Load-shedding, political instability and higher food prices shatter consumer finances

The Momentum-Unisa Consumer Financial Vulnerability Index (CFVI) decreased from 49.7 points in Q3 2022 to 47.0 points in Q4 2022, the lowest level in 18 months. All four subcomponents of the CFVI – income, expenditure, saving and debt servicing – declined to below 50 points in Q4 2022, as consumer spending exceeded income on a more regular basis, indicating that consumers are very exposed in terms of the Index scoring. The average CFVI-score for 2022 was 49.6 points, a bit higher compared to 49.1 points in 2021. However, whereas the CFVI started weak and gradually improved in 2021, it started stronger in 2022 and weakened as the year progressed.

Higher consumer financial vulnerability emanated from “more permanency” in consumers’ ability to afford expenses in Q4 2022 compared to Q3 2022. There was a sharp increase in the rate at which consumer expenditure exceeded their income, contributing to a domino effect, negatively affecting saving and debt servicing abilities.

Load-shedding remains the factor posing the greatest risk to consumer finances in South Africa according to the key informants participating in the study. Political instability and corruption gradually increased as a high-risk factor affecting consumer finances during 2022 and by Q4 2022 it overtook other high-risk factors such as rising food and fuel prices and increasing interest rates. Key informants expect this trend to continue in Q1 2023.

Key informants also identified the behavioural side effects of a more financially vulnerable society. In Q4 2022 consumers felt more unhappy and less hopeful compared to Q3 2022, and consequently they reverted to more “therapeutic” behaviour in the form of making more unnecessary and impulsive purchases – to make them feel good (i.e. retail therapy).

Key informants are not very optimistic about the economic outlook for Q1 2023.  Continued high inflation, higher unemployment, worsening consumer finances and weakening global and domestic economic growth is expected in Q1 2023.

Tips to improve consumer financial resilience

Managing your household’s day-to-day schedules may be difficult, but what once were mundane tasks such preparing family meals or getting ready for work have become more challenging with the continuous struggle of load-shedding. There is a continuous need to adjust household budgets and plans to adapt to life without electricity, even for short periods. The report provides a few survival tips for when times get dark.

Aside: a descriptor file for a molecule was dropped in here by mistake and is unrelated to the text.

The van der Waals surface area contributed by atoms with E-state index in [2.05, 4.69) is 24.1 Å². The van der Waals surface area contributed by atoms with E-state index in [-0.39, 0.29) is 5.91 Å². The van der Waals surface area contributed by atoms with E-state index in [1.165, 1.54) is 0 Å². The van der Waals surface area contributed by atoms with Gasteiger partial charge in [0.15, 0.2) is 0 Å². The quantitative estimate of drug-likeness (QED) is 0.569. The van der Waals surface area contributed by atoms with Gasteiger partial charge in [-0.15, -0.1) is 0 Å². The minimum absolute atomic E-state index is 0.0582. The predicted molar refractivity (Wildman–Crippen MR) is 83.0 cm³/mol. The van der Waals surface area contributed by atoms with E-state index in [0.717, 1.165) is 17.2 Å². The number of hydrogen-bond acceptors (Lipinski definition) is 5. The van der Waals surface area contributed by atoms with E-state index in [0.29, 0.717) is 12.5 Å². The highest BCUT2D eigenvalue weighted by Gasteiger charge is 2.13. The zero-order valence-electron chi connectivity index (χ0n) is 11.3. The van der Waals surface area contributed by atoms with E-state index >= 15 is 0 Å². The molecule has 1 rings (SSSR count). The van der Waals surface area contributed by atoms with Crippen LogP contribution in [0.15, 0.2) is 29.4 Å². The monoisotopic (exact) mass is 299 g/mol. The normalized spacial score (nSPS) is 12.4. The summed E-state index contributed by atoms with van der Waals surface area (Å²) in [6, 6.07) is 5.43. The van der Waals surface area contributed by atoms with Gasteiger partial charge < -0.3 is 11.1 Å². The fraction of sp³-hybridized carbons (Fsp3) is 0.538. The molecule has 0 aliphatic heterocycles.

• Know and keep up to date with the changing stages of load-shedding in your area. This can assist in planning your journeys to and from work so that you can avoid areas that will have traffic lights out or planning to leave earlier to avoid the worst of traffic.
  • Plan your meals around the load-shedding schedules or consider purchasing a camp gas stove to still be able to put food on the table when the power is out. Prepare larger meals to have leftovers that can easily be heated up instead of being rushed for time to prepare a new meal before load-shedding starts.
  • Use a thermos flask to keep hot water ready for warm refreshments and use frozen water bottles to keep the contents of your fridge cool, especially on hot days.
  • Have backup batteries for gates, security systems, garage doors and alarms so that your security is not compromised during load-shedding.
  • Unplug all your sensitive electrical appliances and electronic devices to ensure that when power returns, and there is a surge, your appliances are safe and will not lead to unnecessary replacement expenses or short-term insurance claims. Use surge protectors for computers, televisions and fridges.
  • Use candles and lanterns as alternative lighting sources during night-time power outages as they are relatively inexpensive. Take advantage of natural light during the day to reduce your dependency on artificial lighting, by opening windows and using mirrors to reflect light.
  • Replace all the lightbulbs in your home with emergency rechargeable globes that could provide up to two hours of light.
  • If you can afford it, buy a generator or UPS to give your household emergency power when you need it most. Solar panel charging stations can also assist in charging many devices with a sufficient output to even power a router.

As part of Momentum’s Science of Success campaign, the CFVI is produced in partnership with the Bureau of Market Research of Unisa. It aims to provide South Africans with information and strategies on how they can accelerate their journey to financial success. The CFVI is compiled quarterly from the views of key informants (researchers, bankers, insurers, retailers, government, economists, analysts, etc.) who deal with consumers daily and/or study consumer finances on a continuous basis.

Please click HERE to download the full report.

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